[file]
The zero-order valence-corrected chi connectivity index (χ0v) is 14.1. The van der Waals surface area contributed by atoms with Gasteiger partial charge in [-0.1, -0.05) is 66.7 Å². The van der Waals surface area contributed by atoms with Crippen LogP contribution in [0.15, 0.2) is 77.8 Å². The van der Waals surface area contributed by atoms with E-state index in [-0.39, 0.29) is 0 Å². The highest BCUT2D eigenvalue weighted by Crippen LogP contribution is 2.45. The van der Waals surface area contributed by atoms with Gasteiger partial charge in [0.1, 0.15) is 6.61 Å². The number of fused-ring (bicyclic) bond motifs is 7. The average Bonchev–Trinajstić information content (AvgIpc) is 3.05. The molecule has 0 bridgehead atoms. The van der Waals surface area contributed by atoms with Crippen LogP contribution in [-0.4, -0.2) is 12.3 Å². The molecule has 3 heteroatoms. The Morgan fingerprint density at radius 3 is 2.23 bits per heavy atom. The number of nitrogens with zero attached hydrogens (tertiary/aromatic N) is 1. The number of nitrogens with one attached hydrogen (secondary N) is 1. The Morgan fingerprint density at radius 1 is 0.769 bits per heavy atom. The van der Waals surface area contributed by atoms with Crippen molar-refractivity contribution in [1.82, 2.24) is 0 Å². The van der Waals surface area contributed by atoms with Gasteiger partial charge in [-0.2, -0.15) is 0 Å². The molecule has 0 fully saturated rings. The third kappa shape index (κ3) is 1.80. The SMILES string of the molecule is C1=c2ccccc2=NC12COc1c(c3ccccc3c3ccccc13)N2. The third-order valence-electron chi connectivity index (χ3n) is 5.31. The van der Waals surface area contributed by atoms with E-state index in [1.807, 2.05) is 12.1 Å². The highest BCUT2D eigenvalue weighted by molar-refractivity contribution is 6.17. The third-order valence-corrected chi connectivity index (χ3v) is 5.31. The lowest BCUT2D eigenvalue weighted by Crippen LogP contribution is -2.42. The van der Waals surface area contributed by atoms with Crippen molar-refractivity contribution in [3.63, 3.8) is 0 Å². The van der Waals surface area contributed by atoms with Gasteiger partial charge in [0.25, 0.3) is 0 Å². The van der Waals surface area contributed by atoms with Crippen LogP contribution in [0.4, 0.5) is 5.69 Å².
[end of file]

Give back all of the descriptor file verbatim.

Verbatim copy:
The zero-order valence-corrected chi connectivity index (χ0v) is 14.1. The van der Waals surface area contributed by atoms with Gasteiger partial charge in [-0.1, -0.05) is 66.7 Å². The van der Waals surface area contributed by atoms with Crippen LogP contribution in [0.15, 0.2) is 77.8 Å². The van der Waals surface area contributed by atoms with E-state index in [-0.39, 0.29) is 0 Å². The highest BCUT2D eigenvalue weighted by Crippen LogP contribution is 2.45. The van der Waals surface area contributed by atoms with Gasteiger partial charge in [0.1, 0.15) is 6.61 Å². The number of fused-ring (bicyclic) bond motifs is 7. The average Bonchev–Trinajstić information content (AvgIpc) is 3.05. The molecule has 0 bridgehead atoms. The van der Waals surface area contributed by atoms with Crippen LogP contribution in [-0.4, -0.2) is 12.3 Å². The molecule has 3 heteroatoms. The Morgan fingerprint density at radius 3 is 2.23 bits per heavy atom. The number of nitrogens with zero attached hydrogens (tertiary/aromatic N) is 1. The number of nitrogens with one attached hydrogen (secondary N) is 1. The Morgan fingerprint density at radius 1 is 0.769 bits per heavy atom. The van der Waals surface area contributed by atoms with Crippen molar-refractivity contribution in [1.82, 2.24) is 0 Å². The van der Waals surface area contributed by atoms with Gasteiger partial charge in [-0.2, -0.15) is 0 Å². The molecule has 0 fully saturated rings. The third kappa shape index (κ3) is 1.80. The SMILES string of the molecule is C1=c2ccccc2=NC12COc1c(c3ccccc3c3ccccc13)N2. The third-order valence-electron chi connectivity index (χ3n) is 5.31. The van der Waals surface area contributed by atoms with E-state index in [1.807, 2.05) is 12.1 Å². The highest BCUT2D eigenvalue weighted by molar-refractivity contribution is 6.17. The third-order valence-corrected chi connectivity index (χ3v) is 5.31. The lowest BCUT2D eigenvalue weighted by Crippen LogP contribution is -2.42. The van der Waals surface area contributed by atoms with Crippen molar-refractivity contribution in [3.63, 3.8) is 0 Å². The van der Waals surface area contributed by atoms with Gasteiger partial charge in [0.25, 0.3) is 0 Å². The van der Waals surface area contributed by atoms with Crippen LogP contribution in [0.4, 0.5) is 5.69 Å².